This fresco, one of four, was commissioned by Cosimo I de' Medici and his wife, Eleanor of Toledo, to adorn the walls of Eleonor's private chapel in the Palazzo Vecchio in Florence. Three of the four chapel walls painted by Bronzino depict the story of Moses. The fresco The Crossing of the Red Sea is found on the south wall of the chapel. Art historian Liana De Girolami Cheney has speculated that "perhaps this painting constitutes the best expression of Bronzino's Maniera [Mannerism] style in its combination of sensuality and capriciousness".
The fresco includes multiple biblical scenes. The figures at the center and left of the foreground represent the Hebrews preparing for exodus from Egypt (Exodus 12:33-39), while those in the background represent the Hebrews having safely crossed the Red Sea. The figure in blue in the background, Moses, is gesturing for the waters to return to normal and, in the process, drown the Egyptians who are pursuing the Hebrews (Exodus 14:21-29). An aged Moses appears again in the right-hand foreground, with a brown robe, grey beard, and two rays of light radiating from his head, placing his hand on Joshua and instructing him to take over as his successor, to lead the Israelites to the promised land (Numbers 27:12-23).
The topless male figure at the left of the foreground, who is awkwardly contorted and grasping the wrist of the seated female, is posed with his hip thrust outward in an exaggerated fashion, and one arm raised upward, which are typical elements of Mannerist positioning. In fact, the standing, topless male figure's pose is believed to have been inspired by the Idolino, a Roman copy of a Greek bronze statue discovered in an excavation of Pesaro in 1530, where Bronzino happened to be working at the time. Also, the male figure in the center who is leaning against a rock is shown with one leg crossed behind the other. It was a pose frequently used by Bronzino and ranks thus as something of an authorial motif.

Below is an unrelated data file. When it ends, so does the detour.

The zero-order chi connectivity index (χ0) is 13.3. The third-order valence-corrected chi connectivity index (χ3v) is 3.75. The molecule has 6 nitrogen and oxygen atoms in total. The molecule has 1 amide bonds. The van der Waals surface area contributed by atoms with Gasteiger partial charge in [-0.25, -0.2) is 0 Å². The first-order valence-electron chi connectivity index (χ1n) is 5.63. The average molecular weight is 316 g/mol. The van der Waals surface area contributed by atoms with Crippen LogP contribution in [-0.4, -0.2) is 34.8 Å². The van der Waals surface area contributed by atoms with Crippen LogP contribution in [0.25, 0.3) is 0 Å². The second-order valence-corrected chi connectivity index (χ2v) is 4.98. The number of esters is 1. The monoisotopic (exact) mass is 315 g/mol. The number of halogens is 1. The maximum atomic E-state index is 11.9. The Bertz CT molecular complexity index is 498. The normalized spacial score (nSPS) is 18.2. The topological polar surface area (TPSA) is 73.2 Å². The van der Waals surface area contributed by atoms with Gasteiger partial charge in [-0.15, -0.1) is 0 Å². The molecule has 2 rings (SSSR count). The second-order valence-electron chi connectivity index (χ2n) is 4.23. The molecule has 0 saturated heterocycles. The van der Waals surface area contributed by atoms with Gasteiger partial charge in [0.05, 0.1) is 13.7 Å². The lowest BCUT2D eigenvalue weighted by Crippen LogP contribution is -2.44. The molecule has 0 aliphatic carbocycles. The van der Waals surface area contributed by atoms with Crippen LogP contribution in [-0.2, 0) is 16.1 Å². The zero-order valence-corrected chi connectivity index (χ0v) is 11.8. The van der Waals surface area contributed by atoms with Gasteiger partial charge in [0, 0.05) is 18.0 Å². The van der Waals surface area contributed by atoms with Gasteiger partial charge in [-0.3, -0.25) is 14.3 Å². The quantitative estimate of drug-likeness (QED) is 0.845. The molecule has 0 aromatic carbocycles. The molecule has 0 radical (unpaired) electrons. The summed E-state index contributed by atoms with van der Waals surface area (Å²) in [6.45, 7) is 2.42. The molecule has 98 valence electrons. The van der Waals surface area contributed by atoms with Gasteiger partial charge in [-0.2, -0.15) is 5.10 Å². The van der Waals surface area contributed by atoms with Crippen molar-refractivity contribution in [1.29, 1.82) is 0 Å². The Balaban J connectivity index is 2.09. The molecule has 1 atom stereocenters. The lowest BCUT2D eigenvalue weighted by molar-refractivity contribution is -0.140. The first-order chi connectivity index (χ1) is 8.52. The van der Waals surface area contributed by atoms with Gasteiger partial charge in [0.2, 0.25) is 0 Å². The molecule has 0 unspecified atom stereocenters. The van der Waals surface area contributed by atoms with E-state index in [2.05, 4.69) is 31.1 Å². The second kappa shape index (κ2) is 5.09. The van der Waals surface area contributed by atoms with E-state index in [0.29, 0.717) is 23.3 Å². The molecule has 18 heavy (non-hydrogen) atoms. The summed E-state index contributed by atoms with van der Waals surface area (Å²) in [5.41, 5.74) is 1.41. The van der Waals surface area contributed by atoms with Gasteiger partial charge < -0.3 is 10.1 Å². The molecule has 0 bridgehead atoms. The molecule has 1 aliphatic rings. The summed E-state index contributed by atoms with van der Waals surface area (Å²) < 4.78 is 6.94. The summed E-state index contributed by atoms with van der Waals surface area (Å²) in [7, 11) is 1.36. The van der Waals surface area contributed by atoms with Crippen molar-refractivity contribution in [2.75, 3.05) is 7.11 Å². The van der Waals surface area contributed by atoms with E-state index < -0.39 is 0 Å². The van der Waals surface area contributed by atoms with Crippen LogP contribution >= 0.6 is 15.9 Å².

Concealed within the fresco, meanwhile, are several references to the Medici's dynastic and political aims. For instance, Moses here represents Cosimo I de' Medici who aimed to lead his people to glory. This connection is boldly reinforced by the red Egyptian banner at the left of the background which shows a partial coat of arms of the Strozzi family. This feature alludes to the Battle of Montemurlo in 1537 at which the Cosimo defeated their fierce rivals (the Strozzi's). Additionally Moses' nomination of Joshua as the Hebrews' future leader in the foreground, combined with the presence of the pregnant and nursing women in the image, alludes to the birth of Cosimo I's son Fernando, who was heir apparent to the ducal state.